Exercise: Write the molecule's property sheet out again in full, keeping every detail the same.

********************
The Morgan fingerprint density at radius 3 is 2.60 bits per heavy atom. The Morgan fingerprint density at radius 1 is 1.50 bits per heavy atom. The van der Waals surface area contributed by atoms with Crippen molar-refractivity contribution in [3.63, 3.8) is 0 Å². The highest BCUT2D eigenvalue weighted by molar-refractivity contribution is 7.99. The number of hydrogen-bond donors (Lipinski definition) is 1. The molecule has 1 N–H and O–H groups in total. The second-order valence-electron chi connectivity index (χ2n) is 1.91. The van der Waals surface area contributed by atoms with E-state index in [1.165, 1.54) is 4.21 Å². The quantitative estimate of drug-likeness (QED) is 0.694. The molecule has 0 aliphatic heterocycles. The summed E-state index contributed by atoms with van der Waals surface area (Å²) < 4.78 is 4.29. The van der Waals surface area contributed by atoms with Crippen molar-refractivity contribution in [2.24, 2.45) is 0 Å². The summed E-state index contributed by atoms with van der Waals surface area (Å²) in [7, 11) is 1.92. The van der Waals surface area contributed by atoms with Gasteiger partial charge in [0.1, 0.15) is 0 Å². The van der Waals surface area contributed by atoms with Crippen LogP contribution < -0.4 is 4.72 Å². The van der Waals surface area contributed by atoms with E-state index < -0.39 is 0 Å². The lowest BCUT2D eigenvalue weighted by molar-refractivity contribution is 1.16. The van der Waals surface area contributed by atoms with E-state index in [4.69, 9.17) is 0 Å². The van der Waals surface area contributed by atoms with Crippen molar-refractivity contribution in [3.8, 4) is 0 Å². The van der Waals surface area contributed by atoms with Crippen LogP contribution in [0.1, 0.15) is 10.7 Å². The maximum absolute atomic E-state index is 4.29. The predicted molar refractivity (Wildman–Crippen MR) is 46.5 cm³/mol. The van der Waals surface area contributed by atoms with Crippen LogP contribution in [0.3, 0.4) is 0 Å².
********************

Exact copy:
The Morgan fingerprint density at radius 3 is 2.60 bits per heavy atom. The Morgan fingerprint density at radius 1 is 1.50 bits per heavy atom. The van der Waals surface area contributed by atoms with Crippen molar-refractivity contribution in [3.63, 3.8) is 0 Å². The highest BCUT2D eigenvalue weighted by molar-refractivity contribution is 7.99. The number of hydrogen-bond donors (Lipinski definition) is 1. The molecule has 1 N–H and O–H groups in total. The second-order valence-electron chi connectivity index (χ2n) is 1.91. The van der Waals surface area contributed by atoms with E-state index in [1.165, 1.54) is 4.21 Å². The quantitative estimate of drug-likeness (QED) is 0.694. The molecule has 0 aliphatic heterocycles. The summed E-state index contributed by atoms with van der Waals surface area (Å²) < 4.78 is 4.29. The van der Waals surface area contributed by atoms with Crippen molar-refractivity contribution in [2.24, 2.45) is 0 Å². The summed E-state index contributed by atoms with van der Waals surface area (Å²) in [7, 11) is 1.92. The van der Waals surface area contributed by atoms with Gasteiger partial charge in [0.1, 0.15) is 0 Å². The van der Waals surface area contributed by atoms with Crippen LogP contribution < -0.4 is 4.72 Å². The van der Waals surface area contributed by atoms with E-state index < -0.39 is 0 Å². The lowest BCUT2D eigenvalue weighted by molar-refractivity contribution is 1.16. The van der Waals surface area contributed by atoms with E-state index in [4.69, 9.17) is 0 Å². The van der Waals surface area contributed by atoms with Crippen molar-refractivity contribution in [3.8, 4) is 0 Å². The van der Waals surface area contributed by atoms with Crippen LogP contribution in [0.1, 0.15) is 10.7 Å². The maximum absolute atomic E-state index is 4.29. The predicted molar refractivity (Wildman–Crippen MR) is 46.5 cm³/mol. The van der Waals surface area contributed by atoms with Crippen LogP contribution in [0.3, 0.4) is 0 Å².